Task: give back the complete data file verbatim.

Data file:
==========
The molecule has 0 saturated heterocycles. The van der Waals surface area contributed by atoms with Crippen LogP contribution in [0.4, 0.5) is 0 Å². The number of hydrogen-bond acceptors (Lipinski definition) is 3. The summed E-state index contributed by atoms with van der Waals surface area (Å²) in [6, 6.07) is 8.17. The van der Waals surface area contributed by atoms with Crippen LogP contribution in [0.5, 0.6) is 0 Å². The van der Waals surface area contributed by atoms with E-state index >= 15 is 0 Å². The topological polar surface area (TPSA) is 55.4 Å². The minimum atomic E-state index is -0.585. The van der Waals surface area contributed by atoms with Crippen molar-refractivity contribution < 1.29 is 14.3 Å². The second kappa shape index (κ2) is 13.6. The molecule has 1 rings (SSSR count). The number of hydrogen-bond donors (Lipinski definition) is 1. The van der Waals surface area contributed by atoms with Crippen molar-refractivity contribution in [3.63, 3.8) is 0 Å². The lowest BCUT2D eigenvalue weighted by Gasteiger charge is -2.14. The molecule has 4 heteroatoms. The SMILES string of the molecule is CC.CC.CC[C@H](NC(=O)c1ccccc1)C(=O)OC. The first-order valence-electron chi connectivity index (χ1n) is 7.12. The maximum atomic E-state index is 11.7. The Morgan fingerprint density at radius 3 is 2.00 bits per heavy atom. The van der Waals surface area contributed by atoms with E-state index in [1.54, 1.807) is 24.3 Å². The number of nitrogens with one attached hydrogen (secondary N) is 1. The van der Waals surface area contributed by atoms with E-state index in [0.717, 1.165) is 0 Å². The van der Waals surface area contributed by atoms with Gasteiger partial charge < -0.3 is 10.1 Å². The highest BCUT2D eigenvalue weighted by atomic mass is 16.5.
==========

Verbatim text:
The molecule has 0 saturated heterocycles. The van der Waals surface area contributed by atoms with Crippen LogP contribution in [0.4, 0.5) is 0 Å². The number of hydrogen-bond acceptors (Lipinski definition) is 3. The summed E-state index contributed by atoms with van der Waals surface area (Å²) in [6, 6.07) is 8.17. The van der Waals surface area contributed by atoms with Crippen LogP contribution in [0.5, 0.6) is 0 Å². The van der Waals surface area contributed by atoms with E-state index >= 15 is 0 Å². The topological polar surface area (TPSA) is 55.4 Å². The minimum atomic E-state index is -0.585. The van der Waals surface area contributed by atoms with Crippen molar-refractivity contribution < 1.29 is 14.3 Å². The second kappa shape index (κ2) is 13.6. The molecule has 1 rings (SSSR count). The number of hydrogen-bond donors (Lipinski definition) is 1. The van der Waals surface area contributed by atoms with Crippen molar-refractivity contribution in [3.63, 3.8) is 0 Å². The lowest BCUT2D eigenvalue weighted by Gasteiger charge is -2.14. The molecule has 4 heteroatoms. The SMILES string of the molecule is CC.CC.CC[C@H](NC(=O)c1ccccc1)C(=O)OC. The first-order valence-electron chi connectivity index (χ1n) is 7.12. The maximum atomic E-state index is 11.7. The Morgan fingerprint density at radius 3 is 2.00 bits per heavy atom. The van der Waals surface area contributed by atoms with E-state index in [1.54, 1.807) is 24.3 Å². The number of nitrogens with one attached hydrogen (secondary N) is 1. The van der Waals surface area contributed by atoms with E-state index in [0.717, 1.165) is 0 Å². The van der Waals surface area contributed by atoms with Gasteiger partial charge < -0.3 is 10.1 Å². The highest BCUT2D eigenvalue weighted by atomic mass is 16.5.